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Relationship Transitions Among Youth in Urban Kenya

Authors


  • *

    African Population and Health Research Center, P.O. Box 10787-00100, Nairobi, Kenya.

  • **

    McGill University, Stephen Leacock Building, Room 713, 855 Sherbrooke Street West, Montreal, Quebec, H3A 2T7, Canada.

  • This article was edited by David Johnson.

Department of Sociology, McGill University, Stephen Leacock Building, Room 713, 855 Sherbrooke Street West, Montreal, Quebec, H3A 2T7, Canada (shelley.clark@mcgill.ca).

Abstract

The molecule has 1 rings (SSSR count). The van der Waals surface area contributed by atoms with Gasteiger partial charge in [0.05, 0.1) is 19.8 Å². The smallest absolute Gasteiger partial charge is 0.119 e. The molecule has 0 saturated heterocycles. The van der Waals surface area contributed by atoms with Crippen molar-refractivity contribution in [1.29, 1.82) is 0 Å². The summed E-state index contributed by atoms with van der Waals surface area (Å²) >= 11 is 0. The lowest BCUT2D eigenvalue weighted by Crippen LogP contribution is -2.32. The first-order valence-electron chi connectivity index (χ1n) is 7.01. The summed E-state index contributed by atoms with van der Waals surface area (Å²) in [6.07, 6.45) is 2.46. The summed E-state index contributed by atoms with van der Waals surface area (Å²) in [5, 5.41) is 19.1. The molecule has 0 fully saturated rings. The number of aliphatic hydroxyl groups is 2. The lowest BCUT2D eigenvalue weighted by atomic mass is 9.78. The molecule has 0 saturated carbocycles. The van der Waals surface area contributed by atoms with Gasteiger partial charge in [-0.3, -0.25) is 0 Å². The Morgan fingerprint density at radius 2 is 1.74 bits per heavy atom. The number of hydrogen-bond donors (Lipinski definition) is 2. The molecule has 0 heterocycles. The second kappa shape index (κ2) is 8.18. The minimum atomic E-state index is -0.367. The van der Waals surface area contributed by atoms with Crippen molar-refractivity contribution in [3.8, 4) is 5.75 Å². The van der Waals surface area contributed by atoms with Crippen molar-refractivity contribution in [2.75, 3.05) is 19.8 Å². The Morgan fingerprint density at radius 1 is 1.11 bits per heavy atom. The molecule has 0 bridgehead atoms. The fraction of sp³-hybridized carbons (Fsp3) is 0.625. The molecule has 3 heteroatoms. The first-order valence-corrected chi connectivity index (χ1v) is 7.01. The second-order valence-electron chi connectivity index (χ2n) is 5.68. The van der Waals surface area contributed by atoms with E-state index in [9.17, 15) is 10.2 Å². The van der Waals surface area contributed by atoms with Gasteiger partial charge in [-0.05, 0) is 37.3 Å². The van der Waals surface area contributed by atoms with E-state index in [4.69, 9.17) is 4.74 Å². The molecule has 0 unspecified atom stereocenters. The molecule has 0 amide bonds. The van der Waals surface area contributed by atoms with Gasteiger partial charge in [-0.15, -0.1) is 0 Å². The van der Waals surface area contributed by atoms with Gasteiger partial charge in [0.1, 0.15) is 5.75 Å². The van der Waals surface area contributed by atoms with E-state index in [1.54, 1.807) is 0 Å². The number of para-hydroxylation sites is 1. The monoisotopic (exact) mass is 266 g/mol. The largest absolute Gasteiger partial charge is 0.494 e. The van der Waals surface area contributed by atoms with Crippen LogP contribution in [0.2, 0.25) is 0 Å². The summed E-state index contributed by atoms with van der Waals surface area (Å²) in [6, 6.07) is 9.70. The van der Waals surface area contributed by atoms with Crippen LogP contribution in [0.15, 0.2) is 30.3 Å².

The process of courtship and marriage in sub-Saharan Africa has changed remarkably. These changes, however, have received scant attention because recent research has focused on adolescent relationships' links to HIV/AIDS rather than to marriage. Drawing on detailed reports of 1,365 romantic and sexual partnerships from youths in Kisumu, Kenya, we found that marital aspirations, school enrollment, emotional attraction, pregnancy, and independence from kin are all predictors of getting engaged or married. Furthermore, though men and women are much more likely to marry partners they believe are sexually exclusive, men who have multiple partners are actually more likely to get married. By focusing on the contemporary process of marriage, this paper offers an alternative portrayal of premarital relationships in sub-Saharan Africa.

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